• iDestruct pm_trm as %cpat : elimination of a pure hypothesis using the Coq introduction pattern cpat. When using this tactic, all hypotheses can be used for proving the premises of pm_trm, as well as for proving the resulting goal.

Separating logic specific tactics

  • iFrame (t1 .. tn) "selpat" : cancel the Coq terms (or Coq hypotheses) t1 ... tn and Iris hypotheses given by selpat in the goal. The constructs of the selection pattern have the following meaning:

    • % : repeatedly frame hypotheses from the Coq context.
    • # : repeatedly frame hypotheses from the persistent context.
    • : frame as much of the spatial context as possible.

Notice that framing spatial hypotheses makes them disappear, but framing Coq or persistent hypotheses does not make them disappear.

This tactic finishes the goal in case everything in the conclusion has been framed.

  • iCombine "H1" "H2" as "H" : turns H1 : P1 and H2 : P2 into H : P1 ∗ P2.

Modalities

  • iModIntro : introduction of a modality that is an instance of the FromModal type class. Instances include: later, except 0, basic update and fancy update.
  • iMod pm_trm as (x1 ... xn) "ipat" : eliminate a modality pm_trm that is an instance of the ElimModal type class. Instances include: later, except 0, basic update and fancy update.

The later modality

  • iNext n : introduce n laters by stripping that number of laters from all hypotheses. If the argument n is not given, it strips one later if the leftmost conjunct is of the shape ▷ P, or n laters if the leftmost conjunct is of the shape ▷^n P.
  • iLöb as "IH" forall (x1 ... xn) "selpat" : perform Löb induction by generating a hypothesis IH : ▷ goal. The tactic generalizes over the Coq level variables x1 ... xn, the hypotheses given by the selection pattern selpat, and the spatial context.

Induction

  • iInduction x as cpat "IH" forall (x1 ... xn) "selpat" : perform induction on the Coq term x. The Coq introduction pattern is used to name the introduced variables. The induction hypotheses are inserted into the persistent context and given fresh names prefixed IH. The tactic generalizes over the Coq level variables x1 ... xn, the hypotheses given by the selection pattern selpat, and the spatial context.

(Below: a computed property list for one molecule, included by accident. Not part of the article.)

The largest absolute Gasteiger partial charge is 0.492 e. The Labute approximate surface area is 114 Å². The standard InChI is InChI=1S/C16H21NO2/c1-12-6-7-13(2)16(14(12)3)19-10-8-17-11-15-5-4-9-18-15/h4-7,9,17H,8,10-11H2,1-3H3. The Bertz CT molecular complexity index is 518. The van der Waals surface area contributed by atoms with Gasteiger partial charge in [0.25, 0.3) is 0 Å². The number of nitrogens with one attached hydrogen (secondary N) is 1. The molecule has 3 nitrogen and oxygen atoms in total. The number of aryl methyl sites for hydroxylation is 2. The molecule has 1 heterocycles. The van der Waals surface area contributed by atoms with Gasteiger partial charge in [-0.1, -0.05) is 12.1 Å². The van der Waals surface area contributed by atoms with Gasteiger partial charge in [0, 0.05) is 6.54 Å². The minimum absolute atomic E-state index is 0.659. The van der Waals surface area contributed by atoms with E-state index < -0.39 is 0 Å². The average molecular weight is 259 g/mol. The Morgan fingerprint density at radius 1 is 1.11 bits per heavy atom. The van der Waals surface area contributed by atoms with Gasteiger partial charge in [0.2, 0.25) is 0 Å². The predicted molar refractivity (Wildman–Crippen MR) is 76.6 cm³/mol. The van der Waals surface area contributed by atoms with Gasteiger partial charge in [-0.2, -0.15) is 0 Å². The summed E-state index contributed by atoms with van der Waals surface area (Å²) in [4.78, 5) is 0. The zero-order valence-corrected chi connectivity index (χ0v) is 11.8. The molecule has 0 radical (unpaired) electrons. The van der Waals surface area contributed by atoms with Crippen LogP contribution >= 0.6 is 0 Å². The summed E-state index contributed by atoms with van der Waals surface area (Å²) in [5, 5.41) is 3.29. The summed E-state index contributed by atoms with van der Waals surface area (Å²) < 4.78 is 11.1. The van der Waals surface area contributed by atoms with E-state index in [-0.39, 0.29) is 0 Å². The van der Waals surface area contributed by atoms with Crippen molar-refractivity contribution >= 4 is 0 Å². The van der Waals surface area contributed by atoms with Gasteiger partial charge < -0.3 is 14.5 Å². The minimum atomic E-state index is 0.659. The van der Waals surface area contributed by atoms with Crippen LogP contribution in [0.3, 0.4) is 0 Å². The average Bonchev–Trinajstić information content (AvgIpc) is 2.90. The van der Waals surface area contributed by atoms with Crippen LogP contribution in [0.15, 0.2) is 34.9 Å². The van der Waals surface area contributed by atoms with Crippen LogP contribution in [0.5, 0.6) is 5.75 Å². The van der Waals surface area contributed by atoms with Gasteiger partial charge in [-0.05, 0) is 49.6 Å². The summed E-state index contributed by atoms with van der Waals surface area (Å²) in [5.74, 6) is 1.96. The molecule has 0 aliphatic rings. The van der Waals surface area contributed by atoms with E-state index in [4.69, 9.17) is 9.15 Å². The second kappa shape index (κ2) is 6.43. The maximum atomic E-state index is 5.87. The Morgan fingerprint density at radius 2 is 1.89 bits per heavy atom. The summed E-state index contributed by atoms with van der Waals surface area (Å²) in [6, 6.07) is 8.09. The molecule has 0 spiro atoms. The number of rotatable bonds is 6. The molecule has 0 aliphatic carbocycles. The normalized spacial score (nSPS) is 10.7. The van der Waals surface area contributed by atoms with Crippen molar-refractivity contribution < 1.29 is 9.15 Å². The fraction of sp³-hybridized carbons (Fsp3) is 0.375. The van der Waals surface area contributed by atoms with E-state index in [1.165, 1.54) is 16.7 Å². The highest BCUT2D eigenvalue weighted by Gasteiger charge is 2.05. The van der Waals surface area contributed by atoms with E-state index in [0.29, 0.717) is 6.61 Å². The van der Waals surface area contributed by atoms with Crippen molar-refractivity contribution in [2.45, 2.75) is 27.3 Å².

Rewriting

  • iRewrite pm_trm : rewrite an equality in the conclusion.
  • iRewrite pm_trm in "H" : rewrite an equality in the hypothesis H.

Iris

  • iInv N as (x1 ... xn) "ipat" "Hclose" : open the invariant N, the update for closing the invariant is put in a hypothesis named Hclose.

Miscellaneous

  • The tactic done is extended so that it also performs iAssumption and introduces pure connectives.
  • The proof mode adds hints to the core eauto database so that eauto automatically introduces: conjunctions and disjunctions, universal and existential quantifiers, implications and wand, always, later and update modalities, and pure connectives.

Selection patterns

Selection patterns are used to select hypotheses in the tactics iRevert, iClear, iFrame, iLöb and iInduction. The proof mode supports the following selection patterns:

  • H : select the hypothesis named H.
  • % : select the entire pure/Coq context.
  • # : select the entire persistent context.
  • : select the entire spatial context.

Introduction patterns

Introduction patterns are used to perform introductions and eliminations of multiple connectives on the fly. The proof mode supports the following introduction patterns:

  • H : create a hypothesis named H.
  • ? : create an anonymous hypothesis.
  • _ : remove the hypothesis.
  • $ : frame the hypothesis in the goal.
  • [ipat ipat] : (separating) conjunction elimination.
  • [ipat|ipat] : disjunction elimination.
  • [] : false elimination.
  • % : move the hypothesis to the pure Coq context (anonymously).
  • # ipat : move the hypothesis to the persistent context.
  • > ipat : eliminate a modality (if the goal permits).

Apart from this, there are the following introduction patterns that can only appear at the top level:

  • {H1 ... Hn} : clear H1 ... Hn.
  • {$H1 ... $Hn} : frame H1 ... Hn (this pattern can be mixed with the previous pattern, e.g., {$H1 H2 $H3}).
  • !% : introduce a pure goal (and leave the proof mode).
  • !# : introduce an always modality and clear the spatial context.